I can’t say whether or not I agree, but here is what I believe to be true:

    “Culture” is a single word definition of “what it’s like to work at this company”.

    “Fit” can be applied to either the company OR the specific position.

    When using “fit” for the company, then I do believe that is related to the culture. When using “fit” for the position, it is what makes me think the person would be happy doing the work required of that role day in and day out. For example, I am a great fit for the culture of my company, but if they tried to put me in an Accounting position, I would stab myself in the eyeballs.

    That being said, I think both can be tied back to the Mission, Vision, and Values that are defined by The Powers That Be. Combined, these should identify what core behavioral competencies every employee needs to possess in order to be successful at the organization, and incorporate assessments, behavioral interviewing, and performance management around those core behavioral competencies.

    I believe that is how you build “culture”.

  12. Kelly O

    I think you’ve really hit on an important point. We try to sell people on “culture” when there is a lack of selling points in other areas.

    If you’re paying me a market-appropriate salary, providing good benefits, decent PTO, and don’t let crazy people manage, I’m going to be happy and stay. Forget the complimentary Keurig, or the Foosball table, or the fully-stocked kitchen. Those things are okay, but they’re not going to keep me.

    Give me an opportunity to grow, understand who I am as a person, and let me run with my job, and I will be happier than you can possibly imagine.

    Although in my current job search, I’ve found that companies who harp on culture are also the ones who require a Bachelor’s degree for their receptionist, and talk about how we “work hard, play hard” which is usually code for “hope you like overtime!”

    Just be honest with people about who you are and what you’re doing. Good employees are smart enough to read through the BS, and the best employees won’t put up with it, which puts you back at square one.

  13. Natasha

    Interesting and bold – do you think you can do a follow-up post about what you would do instead? I get the concrete factor (this is why we have clear skills and competencies mapped to job roles and why we measure people regularly against those). What I am not getting is along the lines of what others have commented on – culture – or perhaps there is another word – the way you feel at work; how stressed you are; the demands put on employees; the colors on the walls; the way your CEO and managers communicate to you – these all form a ‘culture’. And it does matter whether you can or cannot pay employees. Would love more thoughts from you on this. Thanks!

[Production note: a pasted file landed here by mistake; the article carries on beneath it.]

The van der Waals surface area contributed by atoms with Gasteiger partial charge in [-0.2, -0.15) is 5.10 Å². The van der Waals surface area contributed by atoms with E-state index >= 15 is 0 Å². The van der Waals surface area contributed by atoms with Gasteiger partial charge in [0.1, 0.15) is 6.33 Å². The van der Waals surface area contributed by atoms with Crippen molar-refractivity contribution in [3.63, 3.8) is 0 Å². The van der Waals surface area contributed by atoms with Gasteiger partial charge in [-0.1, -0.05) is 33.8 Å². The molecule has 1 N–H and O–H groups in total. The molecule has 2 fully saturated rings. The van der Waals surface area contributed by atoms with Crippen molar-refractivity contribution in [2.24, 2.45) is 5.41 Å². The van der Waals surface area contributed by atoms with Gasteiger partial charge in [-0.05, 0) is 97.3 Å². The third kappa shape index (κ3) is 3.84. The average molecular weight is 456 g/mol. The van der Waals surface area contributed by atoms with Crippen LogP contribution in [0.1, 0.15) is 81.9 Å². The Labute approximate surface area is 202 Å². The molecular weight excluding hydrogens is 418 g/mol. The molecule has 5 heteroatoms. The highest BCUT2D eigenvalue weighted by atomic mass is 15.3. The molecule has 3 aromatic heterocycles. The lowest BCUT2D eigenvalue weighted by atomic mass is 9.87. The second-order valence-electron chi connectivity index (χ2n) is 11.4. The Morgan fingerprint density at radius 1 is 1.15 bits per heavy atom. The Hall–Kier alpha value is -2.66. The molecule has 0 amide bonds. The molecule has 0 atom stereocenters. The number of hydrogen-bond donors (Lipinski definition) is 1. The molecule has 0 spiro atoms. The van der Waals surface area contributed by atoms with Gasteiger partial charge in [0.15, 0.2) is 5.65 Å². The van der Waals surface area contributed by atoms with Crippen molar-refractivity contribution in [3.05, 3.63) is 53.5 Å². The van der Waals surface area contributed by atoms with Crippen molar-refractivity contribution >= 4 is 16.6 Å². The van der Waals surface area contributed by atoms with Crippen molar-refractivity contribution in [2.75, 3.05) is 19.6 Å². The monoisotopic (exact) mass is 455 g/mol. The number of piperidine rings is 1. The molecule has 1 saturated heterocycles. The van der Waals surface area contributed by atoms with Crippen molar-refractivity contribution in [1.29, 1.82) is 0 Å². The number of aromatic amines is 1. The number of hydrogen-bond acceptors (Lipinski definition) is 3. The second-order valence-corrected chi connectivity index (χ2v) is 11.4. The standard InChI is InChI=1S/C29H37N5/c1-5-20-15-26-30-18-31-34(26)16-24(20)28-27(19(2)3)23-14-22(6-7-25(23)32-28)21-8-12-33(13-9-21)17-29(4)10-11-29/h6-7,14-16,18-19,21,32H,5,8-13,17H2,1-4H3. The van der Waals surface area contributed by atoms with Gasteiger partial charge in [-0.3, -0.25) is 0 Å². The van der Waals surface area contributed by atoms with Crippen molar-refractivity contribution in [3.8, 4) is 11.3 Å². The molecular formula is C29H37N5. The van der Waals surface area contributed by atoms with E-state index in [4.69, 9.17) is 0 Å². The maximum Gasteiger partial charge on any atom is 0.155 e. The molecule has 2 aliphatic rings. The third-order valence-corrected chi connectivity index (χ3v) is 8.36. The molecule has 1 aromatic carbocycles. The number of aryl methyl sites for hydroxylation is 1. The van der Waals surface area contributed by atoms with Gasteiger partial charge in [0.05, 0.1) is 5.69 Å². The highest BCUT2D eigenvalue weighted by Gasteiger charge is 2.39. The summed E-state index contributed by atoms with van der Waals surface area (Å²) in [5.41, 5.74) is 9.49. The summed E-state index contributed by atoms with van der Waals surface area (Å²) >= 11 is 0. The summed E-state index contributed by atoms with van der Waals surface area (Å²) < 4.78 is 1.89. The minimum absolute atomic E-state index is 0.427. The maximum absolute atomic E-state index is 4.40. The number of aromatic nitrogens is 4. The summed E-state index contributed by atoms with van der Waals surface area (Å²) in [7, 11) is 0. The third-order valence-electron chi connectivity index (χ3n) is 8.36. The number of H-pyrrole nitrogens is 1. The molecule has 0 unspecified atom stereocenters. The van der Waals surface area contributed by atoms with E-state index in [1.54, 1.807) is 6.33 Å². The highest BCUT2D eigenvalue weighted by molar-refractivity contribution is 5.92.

• ruettimann

      I’ve written about this a bazillion times … with solutions on hiring for competency and being a compassionate employer that pays people a living wage and encourages a holistic approach to life, performance, creativity, etc.

  14. Dawn Burke

    My take away from this: I guess I must sound like a tool.

    If done right, the cultural norms (especially if driven bottom up) do differentiate businesses from their competition. And help move a company.

    Unfortunately, you do need a CEO to advocate. If your CEO “creates the culture” by incorporating continuous feedback from employees (like incessantly) then it can work.

    When CEO’s don’t do that – that is when ego, pride and megalomania take over.

    • ruettimann

      I don’t know if there’s any real proof that culture — as defined by what? — creates a competitive advantage. I think performance creates a competitive advantage.

      And you’re not a tool. xo

      • Dawn Burke

        xoxo back at ya.

        A culture that places tremendous value on performance (execution, feedback) certainly can be a one-two punch.

  15. Ben Gotkin